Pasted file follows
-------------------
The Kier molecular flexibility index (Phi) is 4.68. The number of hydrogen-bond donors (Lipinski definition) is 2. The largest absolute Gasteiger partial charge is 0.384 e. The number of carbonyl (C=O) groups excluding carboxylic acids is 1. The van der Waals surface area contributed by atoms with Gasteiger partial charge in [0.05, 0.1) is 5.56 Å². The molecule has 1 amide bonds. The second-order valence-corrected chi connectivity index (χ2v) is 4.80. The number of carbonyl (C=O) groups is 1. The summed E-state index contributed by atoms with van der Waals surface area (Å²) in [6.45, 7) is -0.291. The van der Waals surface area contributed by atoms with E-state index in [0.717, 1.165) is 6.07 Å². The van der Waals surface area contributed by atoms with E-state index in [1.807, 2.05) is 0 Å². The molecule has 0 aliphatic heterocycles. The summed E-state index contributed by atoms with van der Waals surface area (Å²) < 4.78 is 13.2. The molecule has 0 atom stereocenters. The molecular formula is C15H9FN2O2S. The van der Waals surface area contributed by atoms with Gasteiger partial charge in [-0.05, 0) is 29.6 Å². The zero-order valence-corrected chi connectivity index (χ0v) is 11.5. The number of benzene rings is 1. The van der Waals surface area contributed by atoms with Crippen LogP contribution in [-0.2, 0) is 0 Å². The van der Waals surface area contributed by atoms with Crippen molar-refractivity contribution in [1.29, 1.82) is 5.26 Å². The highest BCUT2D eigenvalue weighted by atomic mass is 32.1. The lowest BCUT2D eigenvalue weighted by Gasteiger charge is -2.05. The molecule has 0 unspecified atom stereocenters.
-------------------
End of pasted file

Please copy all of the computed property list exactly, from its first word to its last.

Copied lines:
The Kier molecular flexibility index (Phi) is 4.68. The number of hydrogen-bond donors (Lipinski definition) is 2. The largest absolute Gasteiger partial charge is 0.384 e. The number of carbonyl (C=O) groups excluding carboxylic acids is 1. The van der Waals surface area contributed by atoms with Gasteiger partial charge in [0.05, 0.1) is 5.56 Å². The molecule has 1 amide bonds. The second-order valence-corrected chi connectivity index (χ2v) is 4.80. The number of carbonyl (C=O) groups is 1. The summed E-state index contributed by atoms with van der Waals surface area (Å²) in [6.45, 7) is -0.291. The van der Waals surface area contributed by atoms with E-state index in [0.717, 1.165) is 6.07 Å². The van der Waals surface area contributed by atoms with E-state index in [1.807, 2.05) is 0 Å². The molecule has 0 aliphatic heterocycles. The summed E-state index contributed by atoms with van der Waals surface area (Å²) < 4.78 is 13.2. The molecule has 0 atom stereocenters. The molecular formula is C15H9FN2O2S. The van der Waals surface area contributed by atoms with Gasteiger partial charge in [-0.05, 0) is 29.6 Å². The zero-order valence-corrected chi connectivity index (χ0v) is 11.5. The number of benzene rings is 1. The van der Waals surface area contributed by atoms with Crippen LogP contribution in [-0.2, 0) is 0 Å². The van der Waals surface area contributed by atoms with Crippen molar-refractivity contribution in [1.29, 1.82) is 5.26 Å². The highest BCUT2D eigenvalue weighted by atomic mass is 32.1. The lowest BCUT2D eigenvalue weighted by Gasteiger charge is -2.05. The molecule has 0 unspecified atom stereocenters.